Local Water Utilities United for Safe Drinking Water

Wise Gardening Practices

Home Gardening to Protect Groundwater

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Your gardening practices have everything to do with water quality. The impacts of gardening at the homeowner scale are realized through a cumulative effect. The chemical and fertilizer products you use on your landscape could end up in our drinking water through runoff or leaching. Leaching is a particular problem in the Spokane Valley, due to the permeable soils that overlie the Aquifer. If you over water, the chemicals and fertilizers are transported down through the soils and into the groundwater supply, instead of being taken up by plants. The contamination potential of chemicals depends on their solubility (staying dissolved in water) and persistence (length of time it will last in the environment, measured in ‘half-life’).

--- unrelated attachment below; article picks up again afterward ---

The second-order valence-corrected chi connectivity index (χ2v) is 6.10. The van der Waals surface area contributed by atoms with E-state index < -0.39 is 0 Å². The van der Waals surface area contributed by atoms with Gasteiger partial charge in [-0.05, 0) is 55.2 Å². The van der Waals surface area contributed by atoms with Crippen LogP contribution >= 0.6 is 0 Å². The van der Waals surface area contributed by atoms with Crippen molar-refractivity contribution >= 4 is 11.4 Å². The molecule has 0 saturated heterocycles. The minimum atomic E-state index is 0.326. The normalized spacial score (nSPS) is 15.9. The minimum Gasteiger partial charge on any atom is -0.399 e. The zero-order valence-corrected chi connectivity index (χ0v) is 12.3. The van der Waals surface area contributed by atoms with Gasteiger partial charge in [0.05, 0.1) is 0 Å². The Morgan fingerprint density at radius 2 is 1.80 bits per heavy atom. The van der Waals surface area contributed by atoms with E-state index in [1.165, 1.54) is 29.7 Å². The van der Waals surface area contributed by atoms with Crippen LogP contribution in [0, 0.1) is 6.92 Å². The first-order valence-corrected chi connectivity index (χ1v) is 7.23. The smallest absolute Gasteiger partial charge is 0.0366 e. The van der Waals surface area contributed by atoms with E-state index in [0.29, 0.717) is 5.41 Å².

Always ask yourself as you’re applying products to your landscape, “Would I want to drink this?”

The Good News!

The following list provides alternatives to customary gardening practices that will directly aid in protecting your drinking water:

  • Use organic fertilizers that release nutrients slowly.
  • Skip fertilizing altogether, or apply smaller amounts throughout the year instead of one large application once a year.
  • Plant less lawn area and introduce more planting beds for trees, shrubs, groundcovers and/or perennials.
  • Increase the organic matter in your soil. This will help to hold water longer, reducing the need to water so frequently, which can lead to over watering and leaching. A rule of-thumb for watering is: ½ inch or less per hour to avoid runoff.
  • Do not use chemicals near open water such as streams, rivers or lakes.
  • Reduce runoff to storm drains by not watering impermeable surfaces such as concrete, asphalt or compacted ground.
  • Keep your plants healthy so that chemicals are not as necessary by planting disease and pest resistant varieties.
  • Use mulch or fabric covers to prevent weeds.
  • Match plants with growing conditions by choosing plants adapted to this climate (i.e. 18″+ precipitation per year) and shade tolerant plants for shady areas.
  • Use chemical methods as a last resort, and then choose the least toxic compounds such as horticultural oils, soaps and botanical insecticides.
  • Install drip irrigation to save water and save $$$

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